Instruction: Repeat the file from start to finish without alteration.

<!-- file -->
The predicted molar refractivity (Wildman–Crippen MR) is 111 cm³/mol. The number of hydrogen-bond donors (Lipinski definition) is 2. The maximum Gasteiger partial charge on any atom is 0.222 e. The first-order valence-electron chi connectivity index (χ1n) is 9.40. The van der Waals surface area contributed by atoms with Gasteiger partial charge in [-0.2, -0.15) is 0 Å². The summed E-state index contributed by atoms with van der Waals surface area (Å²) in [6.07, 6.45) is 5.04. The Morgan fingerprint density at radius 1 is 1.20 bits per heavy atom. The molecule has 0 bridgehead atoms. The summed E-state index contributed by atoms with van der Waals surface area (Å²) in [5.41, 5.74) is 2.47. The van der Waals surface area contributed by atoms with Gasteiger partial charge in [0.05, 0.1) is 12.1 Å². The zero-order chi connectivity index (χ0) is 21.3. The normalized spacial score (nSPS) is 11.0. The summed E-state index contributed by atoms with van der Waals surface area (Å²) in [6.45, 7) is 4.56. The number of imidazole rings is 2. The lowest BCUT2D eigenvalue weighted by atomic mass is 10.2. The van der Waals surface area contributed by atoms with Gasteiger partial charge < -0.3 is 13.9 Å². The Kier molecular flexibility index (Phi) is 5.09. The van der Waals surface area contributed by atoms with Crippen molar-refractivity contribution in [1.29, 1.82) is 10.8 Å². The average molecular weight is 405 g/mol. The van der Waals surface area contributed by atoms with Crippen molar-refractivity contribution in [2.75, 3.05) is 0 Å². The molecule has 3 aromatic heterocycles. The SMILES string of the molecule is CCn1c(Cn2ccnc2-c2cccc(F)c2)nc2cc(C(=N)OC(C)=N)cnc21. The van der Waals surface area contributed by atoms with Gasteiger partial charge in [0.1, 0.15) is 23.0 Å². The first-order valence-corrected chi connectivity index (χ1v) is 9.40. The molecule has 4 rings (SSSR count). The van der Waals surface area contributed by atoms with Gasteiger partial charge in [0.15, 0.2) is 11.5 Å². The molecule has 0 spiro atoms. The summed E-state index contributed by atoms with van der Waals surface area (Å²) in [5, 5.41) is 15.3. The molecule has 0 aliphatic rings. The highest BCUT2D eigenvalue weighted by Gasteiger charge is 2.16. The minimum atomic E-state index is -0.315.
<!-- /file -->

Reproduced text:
The predicted molar refractivity (Wildman–Crippen MR) is 111 cm³/mol. The number of hydrogen-bond donors (Lipinski definition) is 2. The maximum Gasteiger partial charge on any atom is 0.222 e. The first-order valence-electron chi connectivity index (χ1n) is 9.40. The van der Waals surface area contributed by atoms with Gasteiger partial charge in [-0.2, -0.15) is 0 Å². The summed E-state index contributed by atoms with van der Waals surface area (Å²) in [6.07, 6.45) is 5.04. The Morgan fingerprint density at radius 1 is 1.20 bits per heavy atom. The molecule has 0 bridgehead atoms. The summed E-state index contributed by atoms with van der Waals surface area (Å²) in [5.41, 5.74) is 2.47. The van der Waals surface area contributed by atoms with Gasteiger partial charge in [0.05, 0.1) is 12.1 Å². The zero-order chi connectivity index (χ0) is 21.3. The normalized spacial score (nSPS) is 11.0. The summed E-state index contributed by atoms with van der Waals surface area (Å²) in [6.45, 7) is 4.56. The number of imidazole rings is 2. The lowest BCUT2D eigenvalue weighted by atomic mass is 10.2. The van der Waals surface area contributed by atoms with Gasteiger partial charge < -0.3 is 13.9 Å². The Kier molecular flexibility index (Phi) is 5.09. The van der Waals surface area contributed by atoms with Crippen molar-refractivity contribution in [1.29, 1.82) is 10.8 Å². The average molecular weight is 405 g/mol. The van der Waals surface area contributed by atoms with Crippen molar-refractivity contribution in [2.75, 3.05) is 0 Å². The molecule has 3 aromatic heterocycles. The SMILES string of the molecule is CCn1c(Cn2ccnc2-c2cccc(F)c2)nc2cc(C(=N)OC(C)=N)cnc21. The van der Waals surface area contributed by atoms with Gasteiger partial charge in [0.1, 0.15) is 23.0 Å². The first-order valence-corrected chi connectivity index (χ1v) is 9.40. The molecule has 4 rings (SSSR count). The van der Waals surface area contributed by atoms with Gasteiger partial charge in [0.15, 0.2) is 11.5 Å². The molecule has 0 spiro atoms. The summed E-state index contributed by atoms with van der Waals surface area (Å²) in [5, 5.41) is 15.3. The molecule has 0 aliphatic rings. The highest BCUT2D eigenvalue weighted by Gasteiger charge is 2.16. The minimum atomic E-state index is -0.315.